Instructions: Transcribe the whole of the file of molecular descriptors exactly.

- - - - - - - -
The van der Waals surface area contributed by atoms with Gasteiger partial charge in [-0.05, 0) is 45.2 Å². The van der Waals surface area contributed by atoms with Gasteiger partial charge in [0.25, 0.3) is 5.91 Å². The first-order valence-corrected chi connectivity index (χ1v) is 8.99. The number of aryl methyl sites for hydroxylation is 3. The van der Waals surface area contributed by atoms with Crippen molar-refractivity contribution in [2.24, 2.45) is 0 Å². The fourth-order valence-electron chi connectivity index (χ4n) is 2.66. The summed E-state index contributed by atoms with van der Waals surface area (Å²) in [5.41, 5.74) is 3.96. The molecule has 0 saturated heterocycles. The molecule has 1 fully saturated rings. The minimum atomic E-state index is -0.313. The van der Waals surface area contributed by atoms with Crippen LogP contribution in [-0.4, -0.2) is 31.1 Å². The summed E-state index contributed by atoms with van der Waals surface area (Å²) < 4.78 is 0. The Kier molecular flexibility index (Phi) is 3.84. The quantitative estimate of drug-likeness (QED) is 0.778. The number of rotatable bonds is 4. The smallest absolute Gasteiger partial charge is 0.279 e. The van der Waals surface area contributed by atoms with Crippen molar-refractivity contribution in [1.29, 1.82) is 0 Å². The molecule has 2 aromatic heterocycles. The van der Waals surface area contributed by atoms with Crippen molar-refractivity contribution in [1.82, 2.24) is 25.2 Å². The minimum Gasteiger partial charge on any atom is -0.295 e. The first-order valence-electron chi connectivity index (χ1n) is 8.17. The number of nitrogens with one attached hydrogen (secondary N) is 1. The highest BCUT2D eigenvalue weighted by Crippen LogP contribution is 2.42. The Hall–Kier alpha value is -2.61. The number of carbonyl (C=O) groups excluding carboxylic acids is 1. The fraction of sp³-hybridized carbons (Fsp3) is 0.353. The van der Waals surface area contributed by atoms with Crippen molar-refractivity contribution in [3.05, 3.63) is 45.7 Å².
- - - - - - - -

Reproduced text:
The van der Waals surface area contributed by atoms with Gasteiger partial charge in [-0.05, 0) is 45.2 Å². The van der Waals surface area contributed by atoms with Gasteiger partial charge in [0.25, 0.3) is 5.91 Å². The first-order valence-corrected chi connectivity index (χ1v) is 8.99. The number of aryl methyl sites for hydroxylation is 3. The van der Waals surface area contributed by atoms with Crippen molar-refractivity contribution in [2.24, 2.45) is 0 Å². The fourth-order valence-electron chi connectivity index (χ4n) is 2.66. The summed E-state index contributed by atoms with van der Waals surface area (Å²) in [5.41, 5.74) is 3.96. The molecule has 0 saturated heterocycles. The molecule has 1 fully saturated rings. The minimum atomic E-state index is -0.313. The van der Waals surface area contributed by atoms with Crippen LogP contribution in [-0.4, -0.2) is 31.1 Å². The summed E-state index contributed by atoms with van der Waals surface area (Å²) < 4.78 is 0. The Kier molecular flexibility index (Phi) is 3.84. The quantitative estimate of drug-likeness (QED) is 0.778. The number of rotatable bonds is 4. The smallest absolute Gasteiger partial charge is 0.279 e. The van der Waals surface area contributed by atoms with Crippen molar-refractivity contribution in [1.29, 1.82) is 0 Å². The molecule has 2 aromatic heterocycles. The van der Waals surface area contributed by atoms with Crippen molar-refractivity contribution in [1.82, 2.24) is 25.2 Å². The minimum Gasteiger partial charge on any atom is -0.295 e. The first-order valence-electron chi connectivity index (χ1n) is 8.17. The number of nitrogens with one attached hydrogen (secondary N) is 1. The highest BCUT2D eigenvalue weighted by Crippen LogP contribution is 2.42. The Hall–Kier alpha value is -2.61. The number of carbonyl (C=O) groups excluding carboxylic acids is 1. The fraction of sp³-hybridized carbons (Fsp3) is 0.353. The van der Waals surface area contributed by atoms with Crippen molar-refractivity contribution in [3.05, 3.63) is 45.7 Å².